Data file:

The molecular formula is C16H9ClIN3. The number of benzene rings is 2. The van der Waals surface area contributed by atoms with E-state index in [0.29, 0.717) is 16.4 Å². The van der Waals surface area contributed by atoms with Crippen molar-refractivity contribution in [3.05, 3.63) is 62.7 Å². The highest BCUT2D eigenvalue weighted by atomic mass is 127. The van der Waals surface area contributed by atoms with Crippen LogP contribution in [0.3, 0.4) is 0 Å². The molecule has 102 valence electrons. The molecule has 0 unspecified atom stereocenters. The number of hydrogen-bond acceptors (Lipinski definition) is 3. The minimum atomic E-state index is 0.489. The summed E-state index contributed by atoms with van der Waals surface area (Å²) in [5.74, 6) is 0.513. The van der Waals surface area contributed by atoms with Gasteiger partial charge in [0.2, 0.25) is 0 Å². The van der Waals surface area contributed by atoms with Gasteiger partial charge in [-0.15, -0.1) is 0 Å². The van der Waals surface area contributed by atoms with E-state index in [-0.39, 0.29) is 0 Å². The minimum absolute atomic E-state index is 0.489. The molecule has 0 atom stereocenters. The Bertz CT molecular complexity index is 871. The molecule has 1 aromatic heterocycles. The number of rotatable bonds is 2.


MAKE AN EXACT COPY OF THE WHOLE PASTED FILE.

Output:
The molecular formula is C16H9ClIN3. The number of benzene rings is 2. The van der Waals surface area contributed by atoms with E-state index in [0.29, 0.717) is 16.4 Å². The van der Waals surface area contributed by atoms with Crippen molar-refractivity contribution in [3.05, 3.63) is 62.7 Å². The highest BCUT2D eigenvalue weighted by atomic mass is 127. The van der Waals surface area contributed by atoms with Crippen LogP contribution in [0.3, 0.4) is 0 Å². The molecule has 102 valence electrons. The molecule has 0 unspecified atom stereocenters. The number of hydrogen-bond acceptors (Lipinski definition) is 3. The minimum atomic E-state index is 0.489. The summed E-state index contributed by atoms with van der Waals surface area (Å²) in [5.74, 6) is 0.513. The van der Waals surface area contributed by atoms with Gasteiger partial charge in [0.2, 0.25) is 0 Å². The van der Waals surface area contributed by atoms with Gasteiger partial charge in [-0.15, -0.1) is 0 Å². The van der Waals surface area contributed by atoms with E-state index in [-0.39, 0.29) is 0 Å². The minimum absolute atomic E-state index is 0.489. The molecule has 0 atom stereocenters. The Bertz CT molecular complexity index is 871. The molecule has 1 aromatic heterocycles. The number of rotatable bonds is 2.